San Jose, Calif.
Unless the Sharks finally make the NHL's Stanley Cup final, there's no huge event planned for San Jose this year. Still, the city has a lot to celebrate in the coming year.
"That's my hometown, and knowing what's happened to Kodak and other pillars of the local economy, I was surprised when Rochester scored on the Top 5 list. I applied the same formula to all cities and did not have my thumb on the scale," Trulia's Kolko says. "Prices -- which fell little during the boom -- are stable, and the economy has weathered blow after blow and is expanding."
While California coped with near 11% unemployment (and as high as 27% in some areas) in 2011, San Jose breezed into the new year around the national average and saw consistent improvement and growth. Despite a 5% drop in existing home prices, the housing market remains remarkably stable as well.
"Even though prices plummeted and foreclosures skyrocketed in inland California, the coast is another world," said Trulia Chief Economist Jed Kolko in a statement about cities to watch in 2012. "San Jose's perennially tight housing market makes it faster to bounce back. The San Jose market -- which includes most of Silicon Valley -- has rapid job growth and the lowest vacancy rate in the country."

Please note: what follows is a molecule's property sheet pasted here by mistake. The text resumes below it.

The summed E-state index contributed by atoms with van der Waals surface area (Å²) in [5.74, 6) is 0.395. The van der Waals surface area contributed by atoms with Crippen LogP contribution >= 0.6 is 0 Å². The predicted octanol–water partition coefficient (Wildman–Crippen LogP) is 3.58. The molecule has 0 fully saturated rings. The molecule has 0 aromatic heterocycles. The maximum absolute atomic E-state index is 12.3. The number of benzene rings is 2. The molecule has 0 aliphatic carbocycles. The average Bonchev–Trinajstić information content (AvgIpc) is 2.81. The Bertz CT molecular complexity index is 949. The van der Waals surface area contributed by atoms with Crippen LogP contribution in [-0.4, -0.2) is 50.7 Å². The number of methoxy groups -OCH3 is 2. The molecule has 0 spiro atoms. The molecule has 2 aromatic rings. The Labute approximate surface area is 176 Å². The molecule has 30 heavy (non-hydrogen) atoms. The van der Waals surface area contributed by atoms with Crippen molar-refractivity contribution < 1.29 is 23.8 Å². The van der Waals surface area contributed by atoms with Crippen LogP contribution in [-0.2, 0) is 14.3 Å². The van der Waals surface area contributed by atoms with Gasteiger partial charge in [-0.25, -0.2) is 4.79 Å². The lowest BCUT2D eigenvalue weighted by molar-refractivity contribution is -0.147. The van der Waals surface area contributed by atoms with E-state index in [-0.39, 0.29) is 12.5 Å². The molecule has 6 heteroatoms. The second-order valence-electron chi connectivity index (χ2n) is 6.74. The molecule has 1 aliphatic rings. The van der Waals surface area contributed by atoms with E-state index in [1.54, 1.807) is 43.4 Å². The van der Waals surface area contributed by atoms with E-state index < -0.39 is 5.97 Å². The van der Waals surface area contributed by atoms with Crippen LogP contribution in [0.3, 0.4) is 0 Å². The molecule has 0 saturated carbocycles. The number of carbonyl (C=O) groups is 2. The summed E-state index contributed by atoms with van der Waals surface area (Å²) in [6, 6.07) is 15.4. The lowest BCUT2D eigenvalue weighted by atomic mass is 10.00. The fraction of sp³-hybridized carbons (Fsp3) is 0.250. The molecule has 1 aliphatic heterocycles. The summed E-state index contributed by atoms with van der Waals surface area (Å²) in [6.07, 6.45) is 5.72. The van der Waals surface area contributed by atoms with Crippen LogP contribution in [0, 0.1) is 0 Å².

That picture gets even prettier if baseball commissioner Bud Selig calls up San Jose for a spot in the major leagues this year. The city's been trying to pry the Oakland A's from their oversized Coliseum home for a few years now and Selig is expected to hand down a decision sometime before the 2012 season.